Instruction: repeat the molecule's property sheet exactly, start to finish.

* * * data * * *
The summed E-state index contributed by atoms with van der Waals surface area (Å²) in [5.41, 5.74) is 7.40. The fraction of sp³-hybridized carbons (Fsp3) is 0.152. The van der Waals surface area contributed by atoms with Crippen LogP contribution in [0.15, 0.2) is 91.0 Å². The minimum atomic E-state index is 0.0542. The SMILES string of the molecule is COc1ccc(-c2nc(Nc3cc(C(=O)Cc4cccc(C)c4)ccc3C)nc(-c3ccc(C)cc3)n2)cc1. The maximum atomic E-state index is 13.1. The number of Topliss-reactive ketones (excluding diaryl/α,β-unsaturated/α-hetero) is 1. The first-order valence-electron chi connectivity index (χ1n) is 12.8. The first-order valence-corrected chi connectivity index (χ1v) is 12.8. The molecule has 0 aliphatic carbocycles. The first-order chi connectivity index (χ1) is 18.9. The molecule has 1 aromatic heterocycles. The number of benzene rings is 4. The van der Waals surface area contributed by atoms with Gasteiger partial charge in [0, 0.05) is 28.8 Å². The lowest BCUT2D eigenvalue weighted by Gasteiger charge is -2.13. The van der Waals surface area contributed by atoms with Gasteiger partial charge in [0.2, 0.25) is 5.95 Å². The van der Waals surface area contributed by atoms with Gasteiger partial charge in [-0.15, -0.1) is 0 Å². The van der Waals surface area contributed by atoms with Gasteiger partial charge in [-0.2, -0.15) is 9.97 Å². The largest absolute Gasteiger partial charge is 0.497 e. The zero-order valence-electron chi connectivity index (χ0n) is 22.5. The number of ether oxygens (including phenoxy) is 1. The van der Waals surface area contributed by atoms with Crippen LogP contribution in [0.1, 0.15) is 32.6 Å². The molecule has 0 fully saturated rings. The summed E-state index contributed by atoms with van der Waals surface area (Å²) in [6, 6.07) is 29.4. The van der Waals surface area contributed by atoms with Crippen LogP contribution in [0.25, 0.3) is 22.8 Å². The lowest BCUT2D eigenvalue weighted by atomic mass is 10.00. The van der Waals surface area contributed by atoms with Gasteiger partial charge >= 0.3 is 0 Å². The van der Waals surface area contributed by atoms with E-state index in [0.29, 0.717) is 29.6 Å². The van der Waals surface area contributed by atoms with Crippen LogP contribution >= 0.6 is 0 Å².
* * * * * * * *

The summed E-state index contributed by atoms with van der Waals surface area (Å²) in [5.41, 5.74) is 7.40. The fraction of sp³-hybridized carbons (Fsp3) is 0.152. The van der Waals surface area contributed by atoms with Crippen LogP contribution in [0.15, 0.2) is 91.0 Å². The minimum atomic E-state index is 0.0542. The SMILES string of the molecule is COc1ccc(-c2nc(Nc3cc(C(=O)Cc4cccc(C)c4)ccc3C)nc(-c3ccc(C)cc3)n2)cc1. The maximum atomic E-state index is 13.1. The number of Topliss-reactive ketones (excluding diaryl/α,β-unsaturated/α-hetero) is 1. The first-order valence-electron chi connectivity index (χ1n) is 12.8. The first-order valence-corrected chi connectivity index (χ1v) is 12.8. The molecule has 0 aliphatic carbocycles. The first-order chi connectivity index (χ1) is 18.9. The molecule has 1 aromatic heterocycles. The number of benzene rings is 4. The van der Waals surface area contributed by atoms with Gasteiger partial charge in [0, 0.05) is 28.8 Å². The lowest BCUT2D eigenvalue weighted by Gasteiger charge is -2.13. The van der Waals surface area contributed by atoms with Gasteiger partial charge in [0.2, 0.25) is 5.95 Å². The van der Waals surface area contributed by atoms with Gasteiger partial charge in [-0.15, -0.1) is 0 Å². The van der Waals surface area contributed by atoms with Gasteiger partial charge in [-0.2, -0.15) is 9.97 Å². The largest absolute Gasteiger partial charge is 0.497 e. The zero-order valence-electron chi connectivity index (χ0n) is 22.5. The number of ether oxygens (including phenoxy) is 1. The van der Waals surface area contributed by atoms with Crippen LogP contribution in [0.1, 0.15) is 32.6 Å². The molecule has 0 fully saturated rings. The summed E-state index contributed by atoms with van der Waals surface area (Å²) in [6, 6.07) is 29.4. The van der Waals surface area contributed by atoms with Crippen LogP contribution in [0.25, 0.3) is 22.8 Å². The lowest BCUT2D eigenvalue weighted by atomic mass is 10.00. The van der Waals surface area contributed by atoms with Gasteiger partial charge >= 0.3 is 0 Å². The van der Waals surface area contributed by atoms with E-state index in [0.29, 0.717) is 29.6 Å². The van der Waals surface area contributed by atoms with Crippen LogP contribution >= 0.6 is 0 Å².